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The Puma Clyde Frosted fits comfortably on foot like other Clyde variations. Generally true to size, this low-top is available for both men and women with sizes ranging from 7 to 13 in D Standard width for men and 5 to 11 in B Standard width for the ladies. Flexible and non-restrictive movement is made possible by the shoe's low-cut structure. The secure and supportive fit is expected as well, thanks to the adjustable lace-up closure and a tongue loop tab. Overall hold and support are excellent considering Clyde's basketball shoe DNA.

The Puma Clyde Frosted is not your ordinary old-school kick for everyday functions. It flaunts a premium look that can be attributed to the rich nubuck upper in dark and rocky colors that are perfect for the winter. Some earlier colorways even feature metallic accents on the toe, heel, and tongue for a bit of a feminine touch.

Though designed with modern upgrades, the timeless charm of the Clyde is still evident on this shoe. Like the iconic Clyde in the ‘70s, the Clyde Frosted is a versatile pair of kicks that anyone, at any age, can wear with anything.

In 2018, the iconic Clyde shoe made another comeback with the introduction of the Puma Clyde Frosted sneakers. These Pumas have distinct similarities to the core silhouette, but material upgrades are undeniable.

The upper of this particular version of the Clyde utilizes premium and luxurious nubuck leather material, which can withstand the harsh weather conditions during the colder months. Older releases feature Clyde’s signature flat laces, but recent releases took these out and replaced them with woven and rounded ones for a fresh look fit in the winter.

The Puma Clyde is undeniably one of the classic shoes that Puma ever created. Its consistent presence in the sneaker market for decades already shows no sign of stopping as more and more colorways, versions, and collaborations continue to release one after another.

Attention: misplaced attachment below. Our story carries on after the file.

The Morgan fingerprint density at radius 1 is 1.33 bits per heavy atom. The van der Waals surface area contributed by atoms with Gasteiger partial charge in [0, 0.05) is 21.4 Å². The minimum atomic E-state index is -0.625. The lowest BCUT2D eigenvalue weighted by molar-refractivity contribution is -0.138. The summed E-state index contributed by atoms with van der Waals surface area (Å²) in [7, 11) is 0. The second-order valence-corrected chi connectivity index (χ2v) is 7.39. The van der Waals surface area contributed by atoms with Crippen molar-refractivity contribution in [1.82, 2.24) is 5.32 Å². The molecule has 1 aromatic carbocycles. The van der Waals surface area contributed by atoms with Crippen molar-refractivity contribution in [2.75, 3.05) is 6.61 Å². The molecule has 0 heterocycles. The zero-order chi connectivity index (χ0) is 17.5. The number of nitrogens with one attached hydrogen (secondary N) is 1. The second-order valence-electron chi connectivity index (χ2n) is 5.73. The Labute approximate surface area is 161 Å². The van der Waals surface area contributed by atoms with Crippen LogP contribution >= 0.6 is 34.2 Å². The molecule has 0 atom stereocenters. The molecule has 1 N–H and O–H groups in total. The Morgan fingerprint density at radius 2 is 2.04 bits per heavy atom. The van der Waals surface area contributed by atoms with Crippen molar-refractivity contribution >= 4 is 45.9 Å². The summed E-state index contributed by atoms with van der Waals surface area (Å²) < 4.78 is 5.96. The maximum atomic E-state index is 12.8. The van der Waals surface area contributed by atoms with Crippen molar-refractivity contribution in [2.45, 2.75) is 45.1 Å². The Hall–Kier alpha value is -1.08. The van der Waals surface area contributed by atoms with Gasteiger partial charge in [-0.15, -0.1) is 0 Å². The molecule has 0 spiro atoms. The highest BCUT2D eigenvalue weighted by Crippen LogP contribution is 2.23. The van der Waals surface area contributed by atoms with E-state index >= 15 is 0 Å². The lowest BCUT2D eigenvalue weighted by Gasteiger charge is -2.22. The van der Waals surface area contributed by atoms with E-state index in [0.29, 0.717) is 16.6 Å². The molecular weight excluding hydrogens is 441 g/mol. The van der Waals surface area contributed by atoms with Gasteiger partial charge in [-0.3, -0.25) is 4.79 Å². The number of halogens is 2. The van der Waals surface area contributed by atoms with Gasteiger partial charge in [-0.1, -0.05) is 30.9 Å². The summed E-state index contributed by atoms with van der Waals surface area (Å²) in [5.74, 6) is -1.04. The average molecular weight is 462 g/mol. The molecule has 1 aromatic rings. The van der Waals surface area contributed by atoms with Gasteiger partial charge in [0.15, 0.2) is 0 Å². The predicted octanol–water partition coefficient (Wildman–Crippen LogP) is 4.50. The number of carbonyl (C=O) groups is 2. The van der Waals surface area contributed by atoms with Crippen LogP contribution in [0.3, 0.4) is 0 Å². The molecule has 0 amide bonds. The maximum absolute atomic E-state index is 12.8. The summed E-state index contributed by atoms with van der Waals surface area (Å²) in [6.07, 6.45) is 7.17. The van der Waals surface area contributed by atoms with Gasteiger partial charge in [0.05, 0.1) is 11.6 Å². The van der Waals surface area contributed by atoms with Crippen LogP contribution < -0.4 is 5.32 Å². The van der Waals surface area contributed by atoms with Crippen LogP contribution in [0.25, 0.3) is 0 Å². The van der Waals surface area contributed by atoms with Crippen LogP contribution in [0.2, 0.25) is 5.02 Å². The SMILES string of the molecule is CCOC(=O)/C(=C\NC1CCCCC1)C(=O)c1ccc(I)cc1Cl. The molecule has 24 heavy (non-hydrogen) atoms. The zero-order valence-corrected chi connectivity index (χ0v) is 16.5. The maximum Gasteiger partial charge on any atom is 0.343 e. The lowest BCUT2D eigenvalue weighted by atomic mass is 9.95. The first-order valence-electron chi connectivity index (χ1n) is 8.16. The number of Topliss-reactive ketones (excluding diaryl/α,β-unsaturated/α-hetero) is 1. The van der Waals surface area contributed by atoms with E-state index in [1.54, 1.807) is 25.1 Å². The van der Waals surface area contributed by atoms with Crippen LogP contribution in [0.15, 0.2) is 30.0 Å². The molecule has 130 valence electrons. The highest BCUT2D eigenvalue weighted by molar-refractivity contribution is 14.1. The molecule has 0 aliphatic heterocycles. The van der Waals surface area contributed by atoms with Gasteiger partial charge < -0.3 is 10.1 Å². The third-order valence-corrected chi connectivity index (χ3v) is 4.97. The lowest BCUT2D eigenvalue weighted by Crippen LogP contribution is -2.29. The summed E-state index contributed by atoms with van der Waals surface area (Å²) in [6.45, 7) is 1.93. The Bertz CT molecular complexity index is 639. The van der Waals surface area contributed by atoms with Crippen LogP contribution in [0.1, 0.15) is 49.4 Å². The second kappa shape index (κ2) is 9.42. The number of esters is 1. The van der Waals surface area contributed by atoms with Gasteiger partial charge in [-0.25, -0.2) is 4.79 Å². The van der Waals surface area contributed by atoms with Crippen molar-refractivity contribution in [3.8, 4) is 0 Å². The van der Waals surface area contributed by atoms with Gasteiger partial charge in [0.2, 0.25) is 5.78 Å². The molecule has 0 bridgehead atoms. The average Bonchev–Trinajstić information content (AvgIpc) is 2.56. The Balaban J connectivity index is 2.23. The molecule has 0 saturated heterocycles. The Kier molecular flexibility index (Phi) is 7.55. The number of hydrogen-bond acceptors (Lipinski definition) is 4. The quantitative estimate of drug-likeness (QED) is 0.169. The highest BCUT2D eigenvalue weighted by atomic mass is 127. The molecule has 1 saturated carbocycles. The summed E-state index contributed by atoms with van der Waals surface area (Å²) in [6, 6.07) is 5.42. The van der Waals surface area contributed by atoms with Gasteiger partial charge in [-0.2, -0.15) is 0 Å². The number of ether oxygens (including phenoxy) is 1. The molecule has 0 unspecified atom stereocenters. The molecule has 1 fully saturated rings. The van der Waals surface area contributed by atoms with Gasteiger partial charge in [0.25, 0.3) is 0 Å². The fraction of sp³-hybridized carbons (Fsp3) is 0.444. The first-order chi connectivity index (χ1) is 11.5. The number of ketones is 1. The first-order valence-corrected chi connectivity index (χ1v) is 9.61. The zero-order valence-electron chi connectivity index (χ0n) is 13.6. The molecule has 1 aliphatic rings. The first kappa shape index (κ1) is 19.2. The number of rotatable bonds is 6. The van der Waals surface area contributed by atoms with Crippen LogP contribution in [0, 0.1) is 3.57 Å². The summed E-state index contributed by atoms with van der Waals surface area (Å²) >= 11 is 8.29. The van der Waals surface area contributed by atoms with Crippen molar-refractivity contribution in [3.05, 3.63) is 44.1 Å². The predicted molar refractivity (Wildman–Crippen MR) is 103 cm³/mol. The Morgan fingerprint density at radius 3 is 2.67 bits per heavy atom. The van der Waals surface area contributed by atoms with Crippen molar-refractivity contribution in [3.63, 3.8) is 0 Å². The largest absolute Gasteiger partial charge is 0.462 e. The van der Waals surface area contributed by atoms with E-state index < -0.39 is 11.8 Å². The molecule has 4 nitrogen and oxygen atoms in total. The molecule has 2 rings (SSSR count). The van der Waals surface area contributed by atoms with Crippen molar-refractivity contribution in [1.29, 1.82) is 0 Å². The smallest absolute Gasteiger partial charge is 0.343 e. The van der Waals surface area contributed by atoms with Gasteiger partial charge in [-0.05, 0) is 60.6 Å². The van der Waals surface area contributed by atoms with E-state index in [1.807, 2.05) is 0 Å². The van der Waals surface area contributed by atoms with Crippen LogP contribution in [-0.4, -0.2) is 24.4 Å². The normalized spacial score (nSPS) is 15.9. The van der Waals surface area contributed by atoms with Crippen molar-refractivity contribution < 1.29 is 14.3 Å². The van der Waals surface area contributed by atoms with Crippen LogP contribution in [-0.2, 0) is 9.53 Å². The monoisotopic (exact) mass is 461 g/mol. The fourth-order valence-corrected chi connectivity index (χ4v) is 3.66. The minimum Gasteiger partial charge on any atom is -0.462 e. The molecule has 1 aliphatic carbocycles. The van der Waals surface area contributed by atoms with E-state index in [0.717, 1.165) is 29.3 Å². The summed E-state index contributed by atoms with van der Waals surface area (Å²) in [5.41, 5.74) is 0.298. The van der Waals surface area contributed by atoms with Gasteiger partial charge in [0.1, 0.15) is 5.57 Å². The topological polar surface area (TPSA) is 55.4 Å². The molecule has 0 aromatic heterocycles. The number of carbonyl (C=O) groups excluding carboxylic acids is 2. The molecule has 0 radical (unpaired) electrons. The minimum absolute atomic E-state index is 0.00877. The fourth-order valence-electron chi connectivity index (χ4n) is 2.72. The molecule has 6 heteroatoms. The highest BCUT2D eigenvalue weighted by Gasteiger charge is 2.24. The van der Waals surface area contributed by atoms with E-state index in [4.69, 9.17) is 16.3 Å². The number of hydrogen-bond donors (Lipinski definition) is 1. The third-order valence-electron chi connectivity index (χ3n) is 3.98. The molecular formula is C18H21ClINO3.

It is a shoe that carries with it a huge chunk of the brand's history. It started when it released in 1973 as a basketball shoe made especially for basketball superstar Walt "Clyde" Frazier. It was based on the Puma Suede silhouette, but broader and lighter to suit Frazier’s on-court performance. Then, because of its simple yet stylish look and functional features, it eventually reached consumers outside basketball courts. It became a staple shoe for skateboarders and a favorite in the hip-hop community.   

In 2018, Puma released the Puma Clyde Frosted pack which comprises two colorways of the Puma Clyde Frosted iteration – the Black / White colorway and the Navy / White colorway. This latest Clyde version features a full elegant nubuck leather upper with leather liner accents, woven cotton laces, and a classic white Clyde tooling.

  • The Puma Clyde Frosted features lightly cushioned tongue and collar for extra in-shoe comfort. The footbed is cushioned as well.
  • Puma Clyde branding is visible on the side panels, while the Puma’s Jumping Cat logo is placed on the tongue and heel. However, recent colorways lack the Jumping Cat logo on the heel, and the brandings on the sides and tongue are embossed and are of the same color as the upper.
  • All colorways of the Puma Clyde Frosted for both men and women show Puma’s signature Formstrip on the side panels of each shoe per pair.
  • Like any other Clyde versions, the Clyde Frosted also has perforation details on the sides near the Formstrip for breathability.
  • The white midsoles are textured and have that classic Puma look.
  • The rubber outsole provides excellent grip and traction on any surface.

Rankings

How Puma Clyde Frosted ranks compared to all other shoes
Bottom 6% sneakers
All sneakers
Bottom 5% Puma sneakers
All Puma sneakers
Bottom 6% low sneakers
All low sneakers

Popularity

The current trend of Puma Clyde Frosted.
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Author
Danny McLoughlin
Danny McLoughlin

Danny is a sports nut with a particular interest in football and running. He loves to watch sports as much as he loves to play. Danny was lead researcher on RunRepeat and The PFA’s report into Racial Bias in Football Commentary. His football and running research has been featured in The Guardian, BBC, New York Times and Washington Post.